The Romanian production Crai nou / Blue Moon, directed by Alina Grigore, has carried off the Golden Shell at San Sebastian Festival’s 69th edition, whose official jury has given filmmaker Tea Lindeburg the Best Director Silver Shell for Du som er i himlen / As in Heaven. The actress in the film, Flora Ofelia Hofmann Lindahl, and Jessica Chastain (The Eyes of Tammy Faye) receive the Silver Shell for Best Leading Performance ex-aequo, while the Best Supporting Performance goes to the cast of Quién lo impide / Who’s Stopping Us. Terence Davies wins the Best Screenplay Jury Prize for Benediction and Claire Mathon, the Best Cinematography Award for her work in Enquête sur un scandale d’état / Undercover. The jury has also decided to give a Special Prize to Earwig, by Lucile Hadzihalilovic.
For the third year running, the movie winning the Golden Shell goes to a debut film: in 2019 the winner was Pacificado / Pacified, by Paxton Winters, and in 2020, Dasatskisi / Beginning, by Dea Kulumbegashvili. The latter was precisely the president of this year’s official jury, which has decided to give the Festival’s highest accolade to Crai nou / Blue Moon, debut movie from the Romanian director, Alina Grigore. This is the first time that a Romanian production will have won the Golden Shell in the Festival’s history.
The Silver Shell for Best Director too goes to another first-timer, the Danish director Tea Lindeburg, for Du som er i himlen / As in Heaven. This is also the first time that a Danish filmmaker has won the distinction.
The Silver Shell for Best Leading Performance therefore goes to the North American Jessica Chastain, for her role in The Eyes of Tammy Faye, and to the young Danish actress Flora Ofelia Hofmann Lindahl, for Du som er i himlen / As in Heaven. For its part, the new Silver Shell for Best Supporting Performance goes to the cast of Quién lo impide / Who’s Stopping Us (Candela Recio, Pablo Hoyos, Silvio Aguilar, Pablo Gavira, Claudia Navarro, Marta Casado, Rony-Michelle Pinzaru, Javier Sánchez and many others), directed by Jonás Trueba.
Terence Davies has garnered his first official Festival award in this, his third participation. Davies, to whom the Festival dedicated a retrospective in 2008, had formerly presented The Deep Blue Sea (2011) and Sunset Song (2015) in the Official Selection. Benediction, a film about the soldier and anti-war poet and World War I survivor Siegfried Sassoon, now sees him receive the award in recognition of his screenwriting work.
Claire Mathon has carried off the Jury Prize for Best Cinematography for her work in Enquête sur un scandale d’état / Undercover by Thierry de Peretti. Mathon has provided the photography for other films at the 69th edition, such as Petite Maman, by Céline Sciamma (Perlak), and Spencer, this year’s surprise movie, directed by Pablo Larraín.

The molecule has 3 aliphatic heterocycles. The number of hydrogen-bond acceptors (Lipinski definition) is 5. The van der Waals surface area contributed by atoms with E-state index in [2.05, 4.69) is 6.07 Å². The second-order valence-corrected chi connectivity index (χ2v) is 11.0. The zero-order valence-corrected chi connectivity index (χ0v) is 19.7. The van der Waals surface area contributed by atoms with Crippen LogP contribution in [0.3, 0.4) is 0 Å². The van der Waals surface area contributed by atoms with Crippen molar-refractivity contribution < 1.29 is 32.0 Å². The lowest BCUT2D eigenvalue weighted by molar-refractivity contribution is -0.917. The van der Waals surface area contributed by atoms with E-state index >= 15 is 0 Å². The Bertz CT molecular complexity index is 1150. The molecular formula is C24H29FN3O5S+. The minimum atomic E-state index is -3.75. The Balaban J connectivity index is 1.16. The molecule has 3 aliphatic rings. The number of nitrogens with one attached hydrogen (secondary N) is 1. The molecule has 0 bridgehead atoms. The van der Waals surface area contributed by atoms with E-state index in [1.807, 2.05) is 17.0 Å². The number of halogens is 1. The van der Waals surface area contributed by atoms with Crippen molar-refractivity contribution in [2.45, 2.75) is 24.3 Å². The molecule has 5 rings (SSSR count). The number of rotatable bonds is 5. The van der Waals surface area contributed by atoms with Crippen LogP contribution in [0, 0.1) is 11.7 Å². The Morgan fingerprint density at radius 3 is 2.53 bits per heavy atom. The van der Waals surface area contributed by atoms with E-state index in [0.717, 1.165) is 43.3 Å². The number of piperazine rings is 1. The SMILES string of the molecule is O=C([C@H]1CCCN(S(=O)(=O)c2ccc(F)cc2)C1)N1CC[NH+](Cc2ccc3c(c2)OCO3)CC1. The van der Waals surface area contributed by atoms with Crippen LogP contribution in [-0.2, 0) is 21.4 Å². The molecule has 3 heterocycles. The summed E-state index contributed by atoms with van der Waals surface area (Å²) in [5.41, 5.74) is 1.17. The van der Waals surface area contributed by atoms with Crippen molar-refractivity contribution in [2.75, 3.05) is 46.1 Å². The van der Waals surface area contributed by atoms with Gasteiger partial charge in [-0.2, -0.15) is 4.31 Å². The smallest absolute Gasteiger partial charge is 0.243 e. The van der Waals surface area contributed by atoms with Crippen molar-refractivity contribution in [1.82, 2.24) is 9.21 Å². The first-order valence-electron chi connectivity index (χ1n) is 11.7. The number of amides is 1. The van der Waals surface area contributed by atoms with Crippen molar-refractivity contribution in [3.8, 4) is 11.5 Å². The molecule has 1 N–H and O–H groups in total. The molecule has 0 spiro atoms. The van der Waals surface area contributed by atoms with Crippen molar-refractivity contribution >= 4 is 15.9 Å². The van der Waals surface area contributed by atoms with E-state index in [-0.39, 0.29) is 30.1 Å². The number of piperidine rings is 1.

Lucile Hadzihalilovic counts her participations in San Sebastian in awards. She landed the New Directors Award for her debut feature, Innocence (2004), while the second, Evolution (2015), won the Special Jury Prize in the Official Selection. The same distinction now goes to her third movie, Earwig, “for its ambition and ability to capture the subconscious”. This is the first time that two works by a same filmmaker have won the Special Jury Prize.
OTHER OFFICIAL AWARDS
Nich’ya / Unwanted (Russia), by the director Lena Lanskih, wins the Kutxabank-New Directors Award in the same section that has seen Silvina Schnicer and Ulises Porra earn a special mention for Carajita. Tatiana Huezo has carried off the Horizontes Award for Noche de fuego / Prayers for the Stolen (Mexico-Germany, Brazil, Qatar), which had previously reaped a special mention in Un Certain Regard at the Festival de Cannes. The Zabaltegi-Tabakalera Award goes to Vortex (France), the feature film by Gaspar Noé screened at Cannes Première, while Helena Girón and Samuel M. Delgado have landed a special mention for Eles transportan a morte / They Carry Death, selected for the Ikusmira Berriak residencies programme and premiered at the Venice Critics’ Week.
The Nest Award goes to the short film U šumi / In The Woods (Croatia), by the student from the Zagreb Academy of Dramatic Arts, Sara Grgurić, and the section’s special mention goes to Podul de Piatrâ / Pont de Pedra (Spain), by the student at the Elías Querejeta Zine Eskola film school, Artur-Pol Camprubí.
In addition, the Irizar Basque Film Award goes to Maixabel (Spain), the film by Icíar Bollaín screened in the Official Selection, and its special mention to Kuartk Valley, by Maider Oleaga, premiered in Zinemira.
On the other hand, the City of Donostia/San Sebastian Audience Award goes to Petite maman (France), the film by Céline Sciamma premiered at the Berlinale, and the Audience Award for Best European Film to Ouistreham / Between Two Worlds, with which Emmanuel Carrère opened the Directors’ Fortnight at Cannes. Lastly, the TCM Youth Award goes to Fran Kranz for his debut Mass (USA), included in New Directors.
“IF THIS FESTIVAL HAS A CONSTANT FEATURE, IT IS THE PARTICIPATION AND LOYALTY OF ITS AUDIENCE''
During the closing gala, the journalist Edurne Ormazabal and the actor Alberto San Juan thanked the audience for its support. “Yet another year, the San Sebastian Festival casts its eyes forward and continues to write its own history. While not in the best and most comfortable of conditions, we continue to stride ahead, even without pre-parties or being able to enjoy physical proximity, but representing that proximity in the embrace of the cinema. And if this festival has a constant feature, it is the participation and loyalty of its audience. Thank you for your example”.
The gala was followed by the premiere of Daniel Monzón’s latest film, Las leyes de la frontera.